) sought the candidacy of the Green Party, but lost to Jill Stein in July. She gained the attention of the Peace and Freedom Party, which nominated her
. Barr's campaign platform includes the legalization of marijuana, an end to war, and forgiveness of student debt. Barr's candidacy has gained the endorsement of NORML, the Green Party Black Caucus, and 2008 Green Party nominee Cynthia McKinney. Barr will be on the ballot in three states.
8. Stewart Alexander
is running on the Socialist Party USA ticket. Alexander is a community and consumer activist and an NAACP member. He ran for mayor of Los Angeles in 1988 and for Lieutenant governor in California in 2006 on the Peace and Freedom Party ticket. He was the Socialist Party candidate for
. Three states will have Alexander on the ballot.
9. James Harris
was nominated for president by the far-left Socialist Workers Party. He was also its candidate in
. Harris rose through the ranks by campaigning for workers' rights and union organization, particularly in the union-averse state of
. His name will be on the ballot in six states.
10. Andre Barnett
is the candidate for the Reform Party USA. Barnett served with the U.S. Army and was wounded in Sarajevo in 2000. Told he would not be able to engage in heavy physical activities again, he rehabilitated himself and became a
. He then founded an information technology business. Barnett's
includes pulling the military out of foreign countries to concentrate on homeland security, implementing tariffs on imports, lowering the corporate tax rate, and regulating the cost of health care. Three states will have Barnett on the ballot.
11. Tom Stevens
is running on the Objectivist Party ticket, a party he founded. Stevens is an activist lawyer and is also chairman of the Libertarian Party of Pennsylvania. The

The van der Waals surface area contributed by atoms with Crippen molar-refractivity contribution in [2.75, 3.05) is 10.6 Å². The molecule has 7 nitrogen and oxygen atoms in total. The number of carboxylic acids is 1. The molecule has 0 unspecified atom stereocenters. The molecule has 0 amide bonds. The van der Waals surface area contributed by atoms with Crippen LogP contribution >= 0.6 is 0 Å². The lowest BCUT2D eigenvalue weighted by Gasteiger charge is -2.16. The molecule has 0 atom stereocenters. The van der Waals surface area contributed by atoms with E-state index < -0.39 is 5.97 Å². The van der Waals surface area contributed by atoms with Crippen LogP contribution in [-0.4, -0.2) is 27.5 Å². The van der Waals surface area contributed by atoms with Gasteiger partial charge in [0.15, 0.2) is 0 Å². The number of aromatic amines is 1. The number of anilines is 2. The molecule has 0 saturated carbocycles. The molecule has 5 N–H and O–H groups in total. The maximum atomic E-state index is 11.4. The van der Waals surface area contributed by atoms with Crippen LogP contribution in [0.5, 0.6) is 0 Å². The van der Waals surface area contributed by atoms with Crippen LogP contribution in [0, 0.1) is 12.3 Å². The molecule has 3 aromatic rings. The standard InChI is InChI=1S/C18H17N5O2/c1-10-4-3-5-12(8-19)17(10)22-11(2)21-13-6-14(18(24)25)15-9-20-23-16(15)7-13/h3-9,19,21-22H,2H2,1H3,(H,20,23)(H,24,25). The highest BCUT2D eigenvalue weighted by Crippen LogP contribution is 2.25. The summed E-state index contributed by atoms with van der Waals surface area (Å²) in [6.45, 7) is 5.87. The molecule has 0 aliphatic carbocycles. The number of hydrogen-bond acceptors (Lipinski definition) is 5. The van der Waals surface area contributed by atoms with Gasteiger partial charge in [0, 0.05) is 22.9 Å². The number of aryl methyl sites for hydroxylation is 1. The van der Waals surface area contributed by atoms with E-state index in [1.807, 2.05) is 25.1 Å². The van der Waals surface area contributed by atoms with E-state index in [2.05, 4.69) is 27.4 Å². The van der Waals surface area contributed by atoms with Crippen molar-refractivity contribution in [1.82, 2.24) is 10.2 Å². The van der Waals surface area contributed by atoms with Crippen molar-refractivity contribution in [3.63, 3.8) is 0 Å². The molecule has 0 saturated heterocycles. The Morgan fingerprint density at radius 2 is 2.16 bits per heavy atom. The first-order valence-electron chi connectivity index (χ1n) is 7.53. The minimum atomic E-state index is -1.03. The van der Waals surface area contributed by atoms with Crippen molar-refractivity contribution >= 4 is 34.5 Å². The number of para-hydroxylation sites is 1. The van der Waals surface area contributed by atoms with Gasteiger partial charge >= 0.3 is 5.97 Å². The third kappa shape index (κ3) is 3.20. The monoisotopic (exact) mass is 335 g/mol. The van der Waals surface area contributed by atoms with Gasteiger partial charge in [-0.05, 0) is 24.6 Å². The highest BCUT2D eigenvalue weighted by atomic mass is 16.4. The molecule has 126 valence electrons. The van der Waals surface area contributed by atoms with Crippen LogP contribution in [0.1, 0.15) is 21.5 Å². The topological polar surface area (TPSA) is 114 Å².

was formed to promote the philosophy of Ayn Rand. Stevens also publishes
. His name will be on the presidential ballot in two states.
12. Merlin Miller
is the first ever presidential candidate for the Third Position Party. Miller is an independent
. Miller has been linked to the the Council of Conservative Citizens, which the Southern Poverty Law Center lists as
. The Third Position Party platform focuses on
. Three states will have Miller on the ballot.
13. Jerry White
is the candidate for the Socialist Equality Party, a party that follows the philosophy of
involves issues of jobs, workers' rights, and quality of life issues like universal healthcare, guaranteed minimum income, an end to foreclosures, and universal pensions. He will be on the ballot in two states.
14. Jim Carlson
is running for president for the
. The party shares a philosophy with the Green Party with an added emphasis on the legalization of marijuana. The campaign has no website. Carlson is the owner of
, Last Place on Earth. Minnesota is the only state that will have Carlson on the ballot.
15. Will Christensen
. The party is very conservative, and only on the ballot in one state: Oregon.
This information, particularly the states that have these candidates on the ballot, is subject to change. You can check for more information here.